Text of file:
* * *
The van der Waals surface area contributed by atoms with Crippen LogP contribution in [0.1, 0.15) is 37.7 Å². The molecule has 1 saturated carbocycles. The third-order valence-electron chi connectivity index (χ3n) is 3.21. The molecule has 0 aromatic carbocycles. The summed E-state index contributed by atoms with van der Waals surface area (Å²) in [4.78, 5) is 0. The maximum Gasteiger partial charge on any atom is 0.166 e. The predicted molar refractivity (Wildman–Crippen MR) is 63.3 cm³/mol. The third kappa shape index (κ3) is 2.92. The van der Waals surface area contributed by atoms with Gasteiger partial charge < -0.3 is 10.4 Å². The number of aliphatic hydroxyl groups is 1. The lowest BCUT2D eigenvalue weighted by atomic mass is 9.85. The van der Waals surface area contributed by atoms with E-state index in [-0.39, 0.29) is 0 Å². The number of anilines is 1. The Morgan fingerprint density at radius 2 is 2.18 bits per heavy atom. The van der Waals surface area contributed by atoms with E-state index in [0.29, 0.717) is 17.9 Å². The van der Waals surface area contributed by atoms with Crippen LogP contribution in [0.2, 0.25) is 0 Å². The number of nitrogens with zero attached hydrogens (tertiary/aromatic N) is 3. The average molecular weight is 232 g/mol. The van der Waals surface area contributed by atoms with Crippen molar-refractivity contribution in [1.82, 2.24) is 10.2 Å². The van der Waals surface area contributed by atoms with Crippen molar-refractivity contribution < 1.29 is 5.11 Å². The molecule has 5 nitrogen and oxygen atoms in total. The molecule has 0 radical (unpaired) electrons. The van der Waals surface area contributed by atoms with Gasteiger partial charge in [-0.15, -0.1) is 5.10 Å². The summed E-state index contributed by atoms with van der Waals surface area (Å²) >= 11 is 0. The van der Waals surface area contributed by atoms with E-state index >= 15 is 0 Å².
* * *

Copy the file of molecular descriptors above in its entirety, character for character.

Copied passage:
The van der Waals surface area contributed by atoms with Crippen LogP contribution in [0.1, 0.15) is 37.7 Å². The molecule has 1 saturated carbocycles. The third-order valence-electron chi connectivity index (χ3n) is 3.21. The molecule has 0 aromatic carbocycles. The summed E-state index contributed by atoms with van der Waals surface area (Å²) in [4.78, 5) is 0. The maximum Gasteiger partial charge on any atom is 0.166 e. The predicted molar refractivity (Wildman–Crippen MR) is 63.3 cm³/mol. The third kappa shape index (κ3) is 2.92. The van der Waals surface area contributed by atoms with Gasteiger partial charge < -0.3 is 10.4 Å². The number of aliphatic hydroxyl groups is 1. The lowest BCUT2D eigenvalue weighted by atomic mass is 9.85. The van der Waals surface area contributed by atoms with E-state index in [-0.39, 0.29) is 0 Å². The number of anilines is 1. The Morgan fingerprint density at radius 2 is 2.18 bits per heavy atom. The van der Waals surface area contributed by atoms with E-state index in [0.29, 0.717) is 17.9 Å². The van der Waals surface area contributed by atoms with Crippen LogP contribution in [0.2, 0.25) is 0 Å². The number of nitrogens with zero attached hydrogens (tertiary/aromatic N) is 3. The average molecular weight is 232 g/mol. The van der Waals surface area contributed by atoms with Crippen molar-refractivity contribution in [1.82, 2.24) is 10.2 Å². The van der Waals surface area contributed by atoms with Crippen molar-refractivity contribution < 1.29 is 5.11 Å². The molecule has 5 nitrogen and oxygen atoms in total. The molecule has 0 radical (unpaired) electrons. The van der Waals surface area contributed by atoms with Gasteiger partial charge in [-0.15, -0.1) is 5.10 Å². The summed E-state index contributed by atoms with van der Waals surface area (Å²) >= 11 is 0. The van der Waals surface area contributed by atoms with E-state index >= 15 is 0 Å².